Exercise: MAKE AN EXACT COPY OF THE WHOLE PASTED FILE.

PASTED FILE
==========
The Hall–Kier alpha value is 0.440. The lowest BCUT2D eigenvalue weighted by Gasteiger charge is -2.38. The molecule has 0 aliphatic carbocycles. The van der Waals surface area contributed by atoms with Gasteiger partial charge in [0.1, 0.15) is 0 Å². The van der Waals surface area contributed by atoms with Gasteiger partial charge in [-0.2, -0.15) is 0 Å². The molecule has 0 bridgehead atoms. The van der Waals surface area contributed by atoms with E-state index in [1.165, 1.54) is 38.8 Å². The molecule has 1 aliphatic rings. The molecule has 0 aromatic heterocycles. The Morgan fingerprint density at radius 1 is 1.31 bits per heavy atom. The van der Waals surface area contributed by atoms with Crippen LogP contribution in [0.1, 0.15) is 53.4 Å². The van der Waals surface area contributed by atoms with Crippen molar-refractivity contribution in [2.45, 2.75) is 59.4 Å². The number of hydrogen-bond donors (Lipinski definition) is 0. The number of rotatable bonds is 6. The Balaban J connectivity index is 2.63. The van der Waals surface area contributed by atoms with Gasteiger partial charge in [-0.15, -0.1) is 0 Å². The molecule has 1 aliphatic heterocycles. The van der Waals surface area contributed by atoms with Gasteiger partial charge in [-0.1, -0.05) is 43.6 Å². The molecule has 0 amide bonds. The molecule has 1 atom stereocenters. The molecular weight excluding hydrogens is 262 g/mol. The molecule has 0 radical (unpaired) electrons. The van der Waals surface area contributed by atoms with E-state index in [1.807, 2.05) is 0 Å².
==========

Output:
The Hall–Kier alpha value is 0.440. The lowest BCUT2D eigenvalue weighted by Gasteiger charge is -2.38. The molecule has 0 aliphatic carbocycles. The van der Waals surface area contributed by atoms with Gasteiger partial charge in [0.1, 0.15) is 0 Å². The van der Waals surface area contributed by atoms with Gasteiger partial charge in [-0.2, -0.15) is 0 Å². The molecule has 0 bridgehead atoms. The van der Waals surface area contributed by atoms with E-state index in [1.165, 1.54) is 38.8 Å². The molecule has 1 aliphatic rings. The molecule has 0 aromatic heterocycles. The Morgan fingerprint density at radius 1 is 1.31 bits per heavy atom. The van der Waals surface area contributed by atoms with Crippen LogP contribution in [0.1, 0.15) is 53.4 Å². The van der Waals surface area contributed by atoms with Crippen molar-refractivity contribution in [2.45, 2.75) is 59.4 Å². The number of hydrogen-bond donors (Lipinski definition) is 0. The number of rotatable bonds is 6. The Balaban J connectivity index is 2.63. The van der Waals surface area contributed by atoms with Gasteiger partial charge in [-0.15, -0.1) is 0 Å². The molecule has 1 aliphatic heterocycles. The van der Waals surface area contributed by atoms with Gasteiger partial charge in [-0.1, -0.05) is 43.6 Å². The molecule has 0 amide bonds. The molecule has 1 atom stereocenters. The molecular weight excluding hydrogens is 262 g/mol. The molecule has 0 radical (unpaired) electrons. The van der Waals surface area contributed by atoms with E-state index in [1.807, 2.05) is 0 Å².